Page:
NYCLU Files Court Papers Supporting Paterson’s Appointment of Lieutenant Governor

Affiliate: ACLU of New York
August 7, 2009 12:00 am

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The NYCLU’s Brief (PDF)

The New York Civil Liberties Union today filed a friend-of-the-court brief in the Appellate Division, Second Department supporting Governor David A. Paterson’ s recent appointment of Richard Ravitch as lieutenant governor.

The brief in Skelos v. Paterson argues that the constitutional right to a republican form of government embraces the promise of a functioning legislature, but during the month preceding the Ravitch appointment the New York State Senate stopped functioning. The Ravitch appointment assisted in breaking the legislative logjam and helped restore representative democracy to the voters and taxpayers of this state. The courts should consider this corrective measure undertaken by the governor, the NYCLU argues, as it balances the equities in this case.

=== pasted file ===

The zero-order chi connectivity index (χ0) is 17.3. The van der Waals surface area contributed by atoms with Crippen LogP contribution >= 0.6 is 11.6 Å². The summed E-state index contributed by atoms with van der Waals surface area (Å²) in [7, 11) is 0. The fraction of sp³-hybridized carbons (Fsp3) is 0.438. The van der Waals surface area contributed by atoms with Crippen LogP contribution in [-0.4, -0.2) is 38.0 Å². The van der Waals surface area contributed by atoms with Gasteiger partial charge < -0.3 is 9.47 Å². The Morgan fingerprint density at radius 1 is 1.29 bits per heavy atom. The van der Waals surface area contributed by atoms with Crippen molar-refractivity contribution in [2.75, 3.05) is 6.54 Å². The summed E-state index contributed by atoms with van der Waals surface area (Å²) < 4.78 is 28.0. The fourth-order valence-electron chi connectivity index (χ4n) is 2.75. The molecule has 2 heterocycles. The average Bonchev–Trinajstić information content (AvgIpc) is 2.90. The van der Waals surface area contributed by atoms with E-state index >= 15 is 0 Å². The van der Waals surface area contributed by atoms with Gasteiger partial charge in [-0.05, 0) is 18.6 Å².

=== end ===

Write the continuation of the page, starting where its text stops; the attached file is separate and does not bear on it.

“The collapse of the State Senate deprived voters and taxpayers of their constitutional right to a functioning legislature during a time of unprecedented fiscal difficulty,” NYCLU Executive Director Donna Lieberman said. “By appointing Richard Ravitch lieutenant governor, Governor Paterson acted lawfully to restore this fundamental right to New Yorkers.”

After Paterson appointed Ravitch lieutenant governor last month, State Sens. Dean Skelos, R-Rockville Centre, and Pedro Espada Jr., D-Bronx, filed a lawsuit in Nassau County to block the appointment.

Paterson argues that Ravitch’s appointment was authorized by the Public Officers Law, which allows the governor to fill vacancies in elective offices. His opponents contend that the Public Officers Law is superseded by a provision of the New York State Constitution, which assigns the president pro tempore of the State Senate the duties of lieutenant governor during a vacancy.

The NYCLU brief offers an alternative argument for sustaining the position of the governor. This argument rests upon the federal constitution promise of representative democracy and functioning legislatures in each state.

“The Senate impasse constituted a severe breakdown of representative democracy that endangered the constitutional rights of all New Yorkers,” said Arthur Eisenberg, NYCLU legal director. “The governor acted to end the stalemate and provide voters and taxpayers the government to which they are entitled under the federal Constitution.”

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